It's Not about Me - A Story of Hurricane Katrina, Part 2

It's Not about Me - A Story of Hurricane Katrina, Part 2
Reading Level
     edHelper's suggested reading level:   high interest, readability grades 3 to 5
     Flesch-Kincaid grade level:   2.12

     challenging words:    bono, candlelight, corny, flicker, generator, light-up, manmade, noooo, opening, pointed, portable, spears, airborne, backup, million, boomed
     content words:    Five-year-old Colton, Hannah Girl

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It's Not about Me - A Story of Hurricane Katrina, Part 2
By Toni Lee Robinson

1     About a million other people had the same idea we did. Traffic was heavy. Dad was focused on the road. The weather guy on the radio talked about Katrina. She was coming in like a freight train, he said. The storm had lost a little of its power and was now a Category 4 instead of a 5. So we were about to be flattened by wind going 145 miles per hour instead of 175, I thought. Did it matter?
2     They were saying the storm would reach land in the morning. It was evening now. A steady rain had begun to fall. Thunder boomed in the distance. I pictured the hurricane swirling around our house. I was glad Dad had fastened the storm shutters tight.
3     I remembered when we'd moved here Mom had gotten hold of a booklet on hurricanes. We should have a family disaster plan, she said. (Mom and Dad are really big on family activities.) Mom had us make a plan to follow in case of a bad storm.
4     She'd kept us all busy. She didn't want our little brothers and sister to feel left out. She had Hayden and I help them with a corny scavenger hunt. They rounded up all the supplies we'd need in an emergency. We got water, food, a first aid kit a whole list of stuff. Of course, the little kids loved every minute of it. We checked the smoke detectors. We put fresh batteries in the portable radio. We chose the den downstairs as the safest room in the house. We're all supposed to go there if something bad happens.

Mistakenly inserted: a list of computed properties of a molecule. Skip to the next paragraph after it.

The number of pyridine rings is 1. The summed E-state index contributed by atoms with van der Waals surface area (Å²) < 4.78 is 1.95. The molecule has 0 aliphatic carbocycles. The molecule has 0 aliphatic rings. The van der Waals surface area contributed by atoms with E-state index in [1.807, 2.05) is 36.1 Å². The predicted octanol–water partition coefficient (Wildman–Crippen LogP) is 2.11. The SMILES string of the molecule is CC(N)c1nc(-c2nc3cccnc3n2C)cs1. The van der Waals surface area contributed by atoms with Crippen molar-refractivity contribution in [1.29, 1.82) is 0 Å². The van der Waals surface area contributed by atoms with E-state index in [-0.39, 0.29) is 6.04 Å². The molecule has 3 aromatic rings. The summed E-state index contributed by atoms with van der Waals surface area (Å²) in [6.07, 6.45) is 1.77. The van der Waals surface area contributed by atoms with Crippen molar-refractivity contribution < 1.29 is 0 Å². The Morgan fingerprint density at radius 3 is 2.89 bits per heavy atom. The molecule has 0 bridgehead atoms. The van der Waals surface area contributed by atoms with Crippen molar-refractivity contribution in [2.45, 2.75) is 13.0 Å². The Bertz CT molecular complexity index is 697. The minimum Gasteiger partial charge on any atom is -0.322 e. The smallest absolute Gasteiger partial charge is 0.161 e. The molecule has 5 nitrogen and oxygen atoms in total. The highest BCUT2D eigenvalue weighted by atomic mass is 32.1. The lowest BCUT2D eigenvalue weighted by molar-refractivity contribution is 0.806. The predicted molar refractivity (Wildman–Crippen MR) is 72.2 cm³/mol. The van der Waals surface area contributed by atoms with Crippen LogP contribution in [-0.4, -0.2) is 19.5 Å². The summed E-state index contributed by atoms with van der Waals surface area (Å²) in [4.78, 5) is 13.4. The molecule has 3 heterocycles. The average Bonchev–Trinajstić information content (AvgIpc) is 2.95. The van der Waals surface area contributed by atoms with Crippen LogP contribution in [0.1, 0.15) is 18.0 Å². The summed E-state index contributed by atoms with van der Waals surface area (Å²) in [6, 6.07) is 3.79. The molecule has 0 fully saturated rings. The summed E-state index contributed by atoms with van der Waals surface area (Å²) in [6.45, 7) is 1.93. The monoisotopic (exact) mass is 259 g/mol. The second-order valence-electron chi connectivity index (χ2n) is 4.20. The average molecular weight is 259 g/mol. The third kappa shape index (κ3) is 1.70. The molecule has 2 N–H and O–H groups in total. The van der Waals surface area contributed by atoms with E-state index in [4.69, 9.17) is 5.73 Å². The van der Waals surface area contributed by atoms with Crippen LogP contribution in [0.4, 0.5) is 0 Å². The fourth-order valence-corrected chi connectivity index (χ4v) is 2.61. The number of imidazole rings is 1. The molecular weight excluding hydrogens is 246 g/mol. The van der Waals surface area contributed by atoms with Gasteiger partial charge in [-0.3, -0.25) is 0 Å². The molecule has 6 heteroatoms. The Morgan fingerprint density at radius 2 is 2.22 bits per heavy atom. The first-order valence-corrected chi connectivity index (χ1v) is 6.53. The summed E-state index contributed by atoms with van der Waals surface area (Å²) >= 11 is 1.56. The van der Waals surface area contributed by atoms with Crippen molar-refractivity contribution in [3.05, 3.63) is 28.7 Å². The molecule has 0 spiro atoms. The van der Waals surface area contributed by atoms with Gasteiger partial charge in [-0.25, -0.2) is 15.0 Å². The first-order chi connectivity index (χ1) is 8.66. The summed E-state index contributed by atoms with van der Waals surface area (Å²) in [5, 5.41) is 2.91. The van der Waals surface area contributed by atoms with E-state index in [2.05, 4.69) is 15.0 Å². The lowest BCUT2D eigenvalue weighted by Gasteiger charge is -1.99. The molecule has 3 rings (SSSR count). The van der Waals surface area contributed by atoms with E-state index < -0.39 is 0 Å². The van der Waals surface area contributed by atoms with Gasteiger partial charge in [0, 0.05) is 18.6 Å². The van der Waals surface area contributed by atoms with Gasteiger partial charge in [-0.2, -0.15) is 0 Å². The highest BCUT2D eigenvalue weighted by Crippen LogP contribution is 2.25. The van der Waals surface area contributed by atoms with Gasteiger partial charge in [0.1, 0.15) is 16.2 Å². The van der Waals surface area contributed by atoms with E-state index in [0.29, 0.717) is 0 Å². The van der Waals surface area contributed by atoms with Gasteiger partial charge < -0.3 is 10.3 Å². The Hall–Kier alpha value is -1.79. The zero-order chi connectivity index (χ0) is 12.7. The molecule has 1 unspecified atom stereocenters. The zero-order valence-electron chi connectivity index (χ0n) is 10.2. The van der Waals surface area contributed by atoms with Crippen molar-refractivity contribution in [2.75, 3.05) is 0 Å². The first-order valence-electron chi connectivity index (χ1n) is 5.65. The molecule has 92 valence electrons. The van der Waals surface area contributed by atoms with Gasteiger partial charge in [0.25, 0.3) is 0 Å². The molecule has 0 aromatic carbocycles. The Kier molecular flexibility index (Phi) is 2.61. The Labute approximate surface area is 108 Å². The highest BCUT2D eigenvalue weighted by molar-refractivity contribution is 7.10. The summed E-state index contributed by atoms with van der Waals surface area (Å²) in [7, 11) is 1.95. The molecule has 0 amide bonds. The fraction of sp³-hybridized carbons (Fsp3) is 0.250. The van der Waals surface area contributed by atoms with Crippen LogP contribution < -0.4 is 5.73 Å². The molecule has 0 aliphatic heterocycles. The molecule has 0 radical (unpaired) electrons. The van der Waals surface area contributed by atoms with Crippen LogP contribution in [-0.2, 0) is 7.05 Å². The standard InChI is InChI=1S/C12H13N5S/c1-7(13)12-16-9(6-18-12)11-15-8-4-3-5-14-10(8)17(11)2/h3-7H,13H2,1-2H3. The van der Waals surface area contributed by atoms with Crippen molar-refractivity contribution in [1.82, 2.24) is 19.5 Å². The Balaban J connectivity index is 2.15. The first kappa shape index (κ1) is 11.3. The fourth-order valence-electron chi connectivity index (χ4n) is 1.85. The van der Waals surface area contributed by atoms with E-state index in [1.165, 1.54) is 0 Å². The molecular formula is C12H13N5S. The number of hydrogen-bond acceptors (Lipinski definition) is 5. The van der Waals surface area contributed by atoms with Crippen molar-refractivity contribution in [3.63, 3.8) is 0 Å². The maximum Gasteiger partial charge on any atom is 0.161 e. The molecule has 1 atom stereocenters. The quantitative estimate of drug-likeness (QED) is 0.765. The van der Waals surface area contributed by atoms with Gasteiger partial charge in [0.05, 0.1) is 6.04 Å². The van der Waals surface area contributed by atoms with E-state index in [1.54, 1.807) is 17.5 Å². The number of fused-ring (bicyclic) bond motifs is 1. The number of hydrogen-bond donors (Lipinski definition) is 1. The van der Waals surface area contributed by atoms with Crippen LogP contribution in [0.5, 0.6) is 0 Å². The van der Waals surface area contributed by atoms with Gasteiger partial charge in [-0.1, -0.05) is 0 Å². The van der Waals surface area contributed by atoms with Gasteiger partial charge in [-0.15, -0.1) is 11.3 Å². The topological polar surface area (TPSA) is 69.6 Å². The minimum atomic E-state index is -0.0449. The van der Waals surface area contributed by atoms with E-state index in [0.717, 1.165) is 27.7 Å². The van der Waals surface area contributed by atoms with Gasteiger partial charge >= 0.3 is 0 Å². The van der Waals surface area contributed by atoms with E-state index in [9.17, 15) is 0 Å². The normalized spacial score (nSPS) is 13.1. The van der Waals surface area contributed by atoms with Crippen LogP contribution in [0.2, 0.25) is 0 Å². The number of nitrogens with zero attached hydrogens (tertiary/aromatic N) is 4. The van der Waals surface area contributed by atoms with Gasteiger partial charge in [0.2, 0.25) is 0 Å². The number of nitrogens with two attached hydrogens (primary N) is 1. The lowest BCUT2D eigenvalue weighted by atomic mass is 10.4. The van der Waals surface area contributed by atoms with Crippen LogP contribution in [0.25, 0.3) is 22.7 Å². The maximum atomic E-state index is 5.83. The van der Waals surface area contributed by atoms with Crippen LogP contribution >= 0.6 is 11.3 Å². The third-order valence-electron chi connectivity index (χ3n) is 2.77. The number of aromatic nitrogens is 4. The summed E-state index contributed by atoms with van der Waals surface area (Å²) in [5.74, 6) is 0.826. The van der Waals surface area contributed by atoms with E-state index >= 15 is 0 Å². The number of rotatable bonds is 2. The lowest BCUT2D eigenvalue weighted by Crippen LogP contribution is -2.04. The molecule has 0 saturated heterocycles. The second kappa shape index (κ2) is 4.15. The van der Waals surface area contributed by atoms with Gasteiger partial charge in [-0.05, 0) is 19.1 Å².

5     Mom was happy. No one on earth was more ready for disaster than we were. At the time, I didn't see what all the flap was about. So far, hurricanes had been pretty tame. Now, with Katrina knocking on the door, maybe Mom's plan hadn't been so silly after all. I reached up and touched her shoulder. She turned her head a little and put her hand over mine. I found myself praying everything would go smoothly for her and the baby.
6     Finally, we got to Peter's house. We all stared. What a place! It was like a palace! A little short woman spoke with Dad at the front door. He came back and got us all. We hurried inside. The woman smiled timidly. "This is Mrs. Bono," Dad said. "She works for Peter."
7     "Welcome," she said. She seemed nervous. I don't think she was used to kids. This place didn't look like a kid had ever been within a mile of it.
8     "I must get my wife to the hospital," Dad said to Mrs. Bono. "I'll be back as soon as I can." He turned to us. "Everybody give Mom a hug. She can't go have a baby without hugs." We all said goodbye. My littlest brother, Jake, wanted to stay with Mom. His face was all set to melt into tears. We had to distract him quickly.
9     Mrs. Bono came to the rescue. "Follow me, children," said the little woman. "I have cookies and hot chocolate for you." We trooped after her. She led us through a living room the size of a wheat field. Toward the back of the house, we entered a big, brightly lit room. Pots and pans hung from the ceiling.

Paragraphs 10 to 23:
For the complete story with questions: click here for printable

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